I received an e-arc of this book from the publisher via NetGalley in exchange for my honest review. This did not affect my opinion of the book in any way.
Senior year is not shaping up to be the picture perfect movie Em Katsaros had imagined. Her super hot leading man is five thousand miles away. Her dad just got laid off. And Em can kiss her first-pick university goodbye if she doesn’t snag a scholarship.
To turn this Shakespearean tragedy into the Academy Award-winning dream Em has written for herself, she enters a speech competition and manages to cinch a spot in the US Youth Change Council national round. She gets to spend a week in Boston and her prayers might be answered if she can kick butt and win one of the national scholarships.
Everything seems to be going by the script until she finds out Kris Lambert–senior class president, stuck-up jerk and her nemesis–is going, too. Cue the dramatic music. In Boston, Kris is different. Nice. Cute, even. But she knows his game way too well–be nice to your opponents and then throw them under the bus on your way to victory. Instead of becoming his next victim, Em decides to turn the tables by putting her acting and flirting skills to work. Unfortunately, as they get close to the final competition and judging, reality and acting start to blur.
Can Em use the drama from the stage to get the future she’s been dreaming of?
I read the first book in the series, Bookishly Ever After, when it first came out, and fell completely in love with the characters. I was really happy to get a chance to get to know Em’s character a little better and I enjoyed this book just as much as the first one.
Dramatically Ever After delivers exactly what it promises: a fluffy contemporary to keep you company on long rainy afternoons and warm your heart. I really enjoyed the interaction between characters: Em and Kris’ conversations were full of witty remarks and enjoyable banter, with plenty of sarcasm going round. As that is one of my favourite modes of communication, I was obviously very pleased with this.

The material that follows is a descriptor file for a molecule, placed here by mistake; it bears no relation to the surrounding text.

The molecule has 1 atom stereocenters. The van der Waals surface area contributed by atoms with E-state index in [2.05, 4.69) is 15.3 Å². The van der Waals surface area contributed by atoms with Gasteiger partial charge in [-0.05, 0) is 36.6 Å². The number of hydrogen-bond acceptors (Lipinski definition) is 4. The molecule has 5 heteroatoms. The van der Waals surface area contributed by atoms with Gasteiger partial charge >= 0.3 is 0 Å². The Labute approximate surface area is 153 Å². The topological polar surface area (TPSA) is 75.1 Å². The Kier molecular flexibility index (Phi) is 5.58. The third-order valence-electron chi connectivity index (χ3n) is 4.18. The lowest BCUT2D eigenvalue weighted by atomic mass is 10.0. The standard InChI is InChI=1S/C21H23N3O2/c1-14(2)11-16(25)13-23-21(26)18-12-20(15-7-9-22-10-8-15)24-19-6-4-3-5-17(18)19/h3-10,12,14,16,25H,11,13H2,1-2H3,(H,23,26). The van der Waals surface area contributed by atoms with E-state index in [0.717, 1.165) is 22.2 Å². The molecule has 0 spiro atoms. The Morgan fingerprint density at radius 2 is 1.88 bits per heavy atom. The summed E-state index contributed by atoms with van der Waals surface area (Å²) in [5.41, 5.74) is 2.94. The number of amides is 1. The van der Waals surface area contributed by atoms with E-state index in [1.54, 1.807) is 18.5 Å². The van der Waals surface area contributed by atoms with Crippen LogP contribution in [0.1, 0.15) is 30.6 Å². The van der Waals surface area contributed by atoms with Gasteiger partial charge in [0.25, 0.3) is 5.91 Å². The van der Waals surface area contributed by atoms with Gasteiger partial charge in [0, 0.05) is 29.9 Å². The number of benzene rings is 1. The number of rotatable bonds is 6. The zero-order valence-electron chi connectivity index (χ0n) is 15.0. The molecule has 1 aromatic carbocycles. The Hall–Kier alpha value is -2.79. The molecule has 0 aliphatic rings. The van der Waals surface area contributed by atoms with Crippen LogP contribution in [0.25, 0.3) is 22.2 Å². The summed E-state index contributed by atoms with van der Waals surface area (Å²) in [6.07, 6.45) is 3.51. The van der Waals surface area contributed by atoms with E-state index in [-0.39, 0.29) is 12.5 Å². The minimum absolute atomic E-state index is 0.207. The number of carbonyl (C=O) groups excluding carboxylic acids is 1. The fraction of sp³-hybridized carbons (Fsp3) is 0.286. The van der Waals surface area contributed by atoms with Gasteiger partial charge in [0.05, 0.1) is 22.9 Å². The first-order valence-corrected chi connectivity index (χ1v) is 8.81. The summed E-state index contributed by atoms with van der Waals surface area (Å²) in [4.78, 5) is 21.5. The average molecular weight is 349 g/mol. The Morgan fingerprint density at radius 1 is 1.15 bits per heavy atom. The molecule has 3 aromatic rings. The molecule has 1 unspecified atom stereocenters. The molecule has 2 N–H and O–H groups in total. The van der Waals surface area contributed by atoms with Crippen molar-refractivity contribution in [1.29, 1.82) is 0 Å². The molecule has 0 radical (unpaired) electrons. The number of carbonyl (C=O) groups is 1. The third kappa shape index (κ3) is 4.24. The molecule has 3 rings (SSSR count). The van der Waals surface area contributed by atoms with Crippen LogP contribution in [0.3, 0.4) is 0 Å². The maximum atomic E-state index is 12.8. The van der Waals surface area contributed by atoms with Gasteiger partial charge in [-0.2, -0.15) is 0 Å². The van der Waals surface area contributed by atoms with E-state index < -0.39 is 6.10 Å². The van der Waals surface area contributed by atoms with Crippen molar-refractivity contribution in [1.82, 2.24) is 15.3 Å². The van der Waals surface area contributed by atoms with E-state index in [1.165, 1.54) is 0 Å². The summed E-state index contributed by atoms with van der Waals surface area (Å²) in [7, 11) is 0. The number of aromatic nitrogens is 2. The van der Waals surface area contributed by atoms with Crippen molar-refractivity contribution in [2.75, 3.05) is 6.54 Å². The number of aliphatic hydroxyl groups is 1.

I really enjoyed delving deep into another character’s passion: after Phoebe’s love of books, we now get to explore Em’s devotion for the theatre and the performing arts. It’s refreshing to read about teenage female characters who have a passion and vision in life beyond boys and actually work hard to achieve their goals. Em really takes it a step further, acting definitely over dramatically at times and trying to put on a show 24/7 to avoid sharing her fears and appearing vulnerable, but I appreciated the fact that her friends always called her out on it.
Kris was definitely a keeper. We get to see him through Em’s eyes first as an annoying wannabe politician, trying to please everybody while working his personal angle. But as they are forced to spend more time together, it was really fun to see Em discover layer after layer of Kris’ personality and falling slowly. There were plenty of swoon-worthy moments between these two, and the romance never felt forced.
Overall, this book was a really enjoyable light read, with a good storyline and memorable characters. I shall definitely look out for the next one in the series!